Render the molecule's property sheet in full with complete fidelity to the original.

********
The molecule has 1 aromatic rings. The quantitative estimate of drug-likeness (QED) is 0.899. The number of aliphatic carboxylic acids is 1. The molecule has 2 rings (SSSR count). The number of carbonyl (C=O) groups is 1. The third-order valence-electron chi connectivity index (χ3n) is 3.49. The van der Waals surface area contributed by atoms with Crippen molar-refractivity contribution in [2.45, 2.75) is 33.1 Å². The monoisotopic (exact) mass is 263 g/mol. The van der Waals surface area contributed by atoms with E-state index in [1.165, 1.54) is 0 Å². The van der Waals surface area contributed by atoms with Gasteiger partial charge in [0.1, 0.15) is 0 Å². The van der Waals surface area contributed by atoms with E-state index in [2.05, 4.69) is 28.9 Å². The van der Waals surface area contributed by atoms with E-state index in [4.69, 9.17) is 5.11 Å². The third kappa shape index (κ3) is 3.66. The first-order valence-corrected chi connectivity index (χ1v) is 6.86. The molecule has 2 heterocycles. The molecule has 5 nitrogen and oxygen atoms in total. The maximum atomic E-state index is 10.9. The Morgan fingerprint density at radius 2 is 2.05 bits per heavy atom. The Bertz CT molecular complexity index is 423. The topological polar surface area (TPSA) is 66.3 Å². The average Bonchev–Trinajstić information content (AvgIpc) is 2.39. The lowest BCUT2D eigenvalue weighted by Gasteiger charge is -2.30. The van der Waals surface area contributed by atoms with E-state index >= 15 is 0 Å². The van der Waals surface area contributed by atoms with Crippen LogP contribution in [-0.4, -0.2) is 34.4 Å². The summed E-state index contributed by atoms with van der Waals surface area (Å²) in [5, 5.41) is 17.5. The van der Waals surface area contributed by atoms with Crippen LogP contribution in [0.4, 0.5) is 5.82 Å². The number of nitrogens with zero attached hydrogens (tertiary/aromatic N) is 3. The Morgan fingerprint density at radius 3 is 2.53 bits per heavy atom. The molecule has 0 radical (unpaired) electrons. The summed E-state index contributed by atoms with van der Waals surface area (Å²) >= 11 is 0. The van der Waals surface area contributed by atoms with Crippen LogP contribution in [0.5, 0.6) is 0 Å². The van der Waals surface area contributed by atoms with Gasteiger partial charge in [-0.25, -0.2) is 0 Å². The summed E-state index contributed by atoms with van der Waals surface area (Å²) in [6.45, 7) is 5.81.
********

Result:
The molecule has 1 aromatic rings. The quantitative estimate of drug-likeness (QED) is 0.899. The number of aliphatic carboxylic acids is 1. The molecule has 2 rings (SSSR count). The number of carbonyl (C=O) groups is 1. The third-order valence-electron chi connectivity index (χ3n) is 3.49. The van der Waals surface area contributed by atoms with Crippen molar-refractivity contribution in [2.45, 2.75) is 33.1 Å². The monoisotopic (exact) mass is 263 g/mol. The van der Waals surface area contributed by atoms with E-state index in [1.165, 1.54) is 0 Å². The van der Waals surface area contributed by atoms with Gasteiger partial charge in [0.1, 0.15) is 0 Å². The van der Waals surface area contributed by atoms with E-state index in [2.05, 4.69) is 28.9 Å². The van der Waals surface area contributed by atoms with E-state index in [4.69, 9.17) is 5.11 Å². The third kappa shape index (κ3) is 3.66. The first-order valence-corrected chi connectivity index (χ1v) is 6.86. The molecule has 2 heterocycles. The molecule has 5 nitrogen and oxygen atoms in total. The maximum atomic E-state index is 10.9. The Morgan fingerprint density at radius 2 is 2.05 bits per heavy atom. The Bertz CT molecular complexity index is 423. The topological polar surface area (TPSA) is 66.3 Å². The average Bonchev–Trinajstić information content (AvgIpc) is 2.39. The lowest BCUT2D eigenvalue weighted by Gasteiger charge is -2.30. The van der Waals surface area contributed by atoms with E-state index >= 15 is 0 Å². The van der Waals surface area contributed by atoms with Crippen LogP contribution in [-0.4, -0.2) is 34.4 Å². The summed E-state index contributed by atoms with van der Waals surface area (Å²) in [5, 5.41) is 17.5. The van der Waals surface area contributed by atoms with Crippen LogP contribution in [0.4, 0.5) is 5.82 Å². The number of nitrogens with zero attached hydrogens (tertiary/aromatic N) is 3. The Morgan fingerprint density at radius 3 is 2.53 bits per heavy atom. The molecule has 0 radical (unpaired) electrons. The summed E-state index contributed by atoms with van der Waals surface area (Å²) >= 11 is 0. The van der Waals surface area contributed by atoms with Crippen LogP contribution in [0.5, 0.6) is 0 Å². The van der Waals surface area contributed by atoms with Gasteiger partial charge in [-0.25, -0.2) is 0 Å². The summed E-state index contributed by atoms with van der Waals surface area (Å²) in [6.45, 7) is 5.81.